“Miriam and Pattrice founded the sanctuary in 2000. They are no longer a couple, but still very good friends. Miriam lives with her partner Aram on one section of the sanctuary, and Cheryl and her partner live on the upper hill with the cattle and other animals. Pattrice recently returned from the Midwest to begin working again with the sanctuary and actively publishes writings about ecofeminist and vegan issues. Cheryl grew up on a dairy farm and has a long history of working with livestock and alongside veterinarians. Aram came to veganism and eventually the sanctuary after working on various horse racing tracks in the New York area where he was repulsed by the practices he saw in horse breeding and racing.”
Aram in the Upper Pasture
Considering that they’re somewhat (or a lot) ostracized from their community, do they feel the need to keep to themselves or are they able to interact with other residents of the city?
“Vermont is an historically liberal and welcoming place, but because of its dairy industry, it does not welcome veganism. The VINE inhabitants are very strict in their beliefs. I believe it is difficult for Miriam and Aram to be around people who aren’t vegan. They would tell me stories about going to gatherings when they first moved to town where people would question or mock their veganism. I think it’s painful for them to be around a general disregard for beings they feel so strongly about. At one point, the neighbor got a gun and threatened to shoot their rescued chickens. Miriam is incredibly genuine and kind, so she has been able to deescalate the situation, but they still had to build a 10’ wall to protect the animals.
“One of Vermont’s main industries is dairy production, and VINE has goals to dismantle that into alternative plant-based industries. Therefore, there is always tension, no matter how the issues are approached. The people at VINE are not shy about showing up to cow and dairy-themed town celebrations with flyers in hand. They were also the main voice in a fight to save Bill and Lou, two oxen scheduled to be butchered after working the farm at Green Mountain College. The college prides itself on being leaders in sustainable agriculture, so they thought of their decision as responsible and were blind-sided by the reaction. Although VINE did not threaten anyone, supporters on both sides exchanged threats and a tremendous amount of character assassination and negativity.“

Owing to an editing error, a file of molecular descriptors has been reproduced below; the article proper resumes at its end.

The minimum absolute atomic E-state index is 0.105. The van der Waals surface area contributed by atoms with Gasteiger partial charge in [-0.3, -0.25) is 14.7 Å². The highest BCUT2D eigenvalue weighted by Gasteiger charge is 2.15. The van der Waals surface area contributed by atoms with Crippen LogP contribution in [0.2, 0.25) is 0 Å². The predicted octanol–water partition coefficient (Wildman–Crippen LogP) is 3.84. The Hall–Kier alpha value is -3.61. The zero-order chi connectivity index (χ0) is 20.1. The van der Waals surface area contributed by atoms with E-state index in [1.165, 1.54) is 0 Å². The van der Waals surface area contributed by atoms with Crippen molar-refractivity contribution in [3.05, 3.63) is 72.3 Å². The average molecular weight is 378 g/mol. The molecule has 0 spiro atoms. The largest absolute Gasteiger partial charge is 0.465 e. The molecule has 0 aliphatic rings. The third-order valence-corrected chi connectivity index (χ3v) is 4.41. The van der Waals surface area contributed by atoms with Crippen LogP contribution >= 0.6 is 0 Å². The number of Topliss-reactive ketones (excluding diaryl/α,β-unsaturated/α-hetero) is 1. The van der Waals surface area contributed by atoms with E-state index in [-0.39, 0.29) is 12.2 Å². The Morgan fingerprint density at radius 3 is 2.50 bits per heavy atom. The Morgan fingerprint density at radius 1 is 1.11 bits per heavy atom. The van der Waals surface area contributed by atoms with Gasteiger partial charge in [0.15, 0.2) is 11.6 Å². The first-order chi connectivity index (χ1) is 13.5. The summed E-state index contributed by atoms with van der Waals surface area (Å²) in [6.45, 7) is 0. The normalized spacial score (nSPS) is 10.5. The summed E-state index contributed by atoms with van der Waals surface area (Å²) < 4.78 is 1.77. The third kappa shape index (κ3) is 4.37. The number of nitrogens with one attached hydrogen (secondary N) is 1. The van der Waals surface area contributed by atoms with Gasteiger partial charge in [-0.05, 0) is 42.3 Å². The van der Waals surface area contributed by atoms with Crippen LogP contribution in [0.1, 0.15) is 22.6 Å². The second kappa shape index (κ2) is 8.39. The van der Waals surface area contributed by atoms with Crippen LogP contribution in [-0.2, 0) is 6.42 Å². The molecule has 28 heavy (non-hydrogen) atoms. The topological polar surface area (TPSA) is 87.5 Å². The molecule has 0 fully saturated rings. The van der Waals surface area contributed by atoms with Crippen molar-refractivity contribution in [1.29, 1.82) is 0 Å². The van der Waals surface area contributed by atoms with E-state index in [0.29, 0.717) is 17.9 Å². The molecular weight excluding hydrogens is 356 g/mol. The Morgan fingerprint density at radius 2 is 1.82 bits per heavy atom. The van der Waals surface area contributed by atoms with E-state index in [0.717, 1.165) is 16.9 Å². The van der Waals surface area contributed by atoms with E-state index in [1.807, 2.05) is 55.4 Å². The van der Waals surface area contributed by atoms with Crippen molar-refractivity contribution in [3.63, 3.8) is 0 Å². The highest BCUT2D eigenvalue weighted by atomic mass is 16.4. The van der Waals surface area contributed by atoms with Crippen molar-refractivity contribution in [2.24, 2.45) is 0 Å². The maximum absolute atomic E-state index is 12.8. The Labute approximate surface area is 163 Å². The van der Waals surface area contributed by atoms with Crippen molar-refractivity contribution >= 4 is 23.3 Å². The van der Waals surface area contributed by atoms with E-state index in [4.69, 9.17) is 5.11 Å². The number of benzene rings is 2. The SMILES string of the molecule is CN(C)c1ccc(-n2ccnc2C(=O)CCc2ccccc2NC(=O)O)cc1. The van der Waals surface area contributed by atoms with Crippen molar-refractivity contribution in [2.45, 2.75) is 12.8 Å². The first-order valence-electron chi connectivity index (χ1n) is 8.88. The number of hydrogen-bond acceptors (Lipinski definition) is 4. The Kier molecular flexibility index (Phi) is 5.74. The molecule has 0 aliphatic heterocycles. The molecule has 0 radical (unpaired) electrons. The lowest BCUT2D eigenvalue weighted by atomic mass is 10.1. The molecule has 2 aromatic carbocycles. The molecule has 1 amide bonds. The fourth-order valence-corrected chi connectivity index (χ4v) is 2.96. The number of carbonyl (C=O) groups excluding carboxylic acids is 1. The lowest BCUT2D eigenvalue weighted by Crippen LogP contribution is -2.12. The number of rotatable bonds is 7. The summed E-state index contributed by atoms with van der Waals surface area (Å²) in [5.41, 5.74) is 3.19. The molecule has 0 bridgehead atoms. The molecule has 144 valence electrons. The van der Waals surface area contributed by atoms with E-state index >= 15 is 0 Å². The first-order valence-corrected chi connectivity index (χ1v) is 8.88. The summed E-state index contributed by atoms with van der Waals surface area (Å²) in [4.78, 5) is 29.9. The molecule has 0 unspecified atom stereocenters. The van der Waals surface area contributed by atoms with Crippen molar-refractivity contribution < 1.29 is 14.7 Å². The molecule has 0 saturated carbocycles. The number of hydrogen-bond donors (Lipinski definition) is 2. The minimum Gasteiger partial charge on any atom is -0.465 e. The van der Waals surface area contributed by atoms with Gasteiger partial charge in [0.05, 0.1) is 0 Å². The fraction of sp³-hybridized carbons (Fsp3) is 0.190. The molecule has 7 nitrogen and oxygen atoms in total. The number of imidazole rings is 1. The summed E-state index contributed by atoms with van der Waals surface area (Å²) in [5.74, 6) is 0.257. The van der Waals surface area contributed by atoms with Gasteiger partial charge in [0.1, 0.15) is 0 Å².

In their mission statement, they mention that they’re a sanctuary for animals who have escaped and been rescued from the meat, dairy, egg, and animal sporting industries. Can you relate some stories of rescued animals?
“There are a lot of specific stories on the VINE website. A lot of the animals come to VINE when they are no longer wanted as pets, when animal abuse is evident and they need to be relocated, or when they are retired or removed from experimental labs. Other animals are dropped off and pushed through the gate or show up after falling off a truck. BooBoo, one of the most interesting residents, a one-legged rooster, sits on the porch with Miriam and Aram for cocktail hour and sits in Aram’s lap like a familiar house pet. It was interesting to see how similar to cats and dogs chickens and cows can be. It is generally accepted and applauded to feel pain for abused dogs and cats, and I admit it is difficult to be around animals usually used for food and not start to think of them with the same compassion.”
“One of the most fascinating parts of this process for me was learning about queer and feminist theory. I am a heterosexual female, so I feel lucky to be welcomed into a circle in which I was an outsider. I may not agree with everything they believe about veganism, but I respect them a great deal.”
Matlida, Former Layer Hen
Aram and BooBoo
Each Year Tens of Thousands of Horses…
Images © Selena Salfen 2014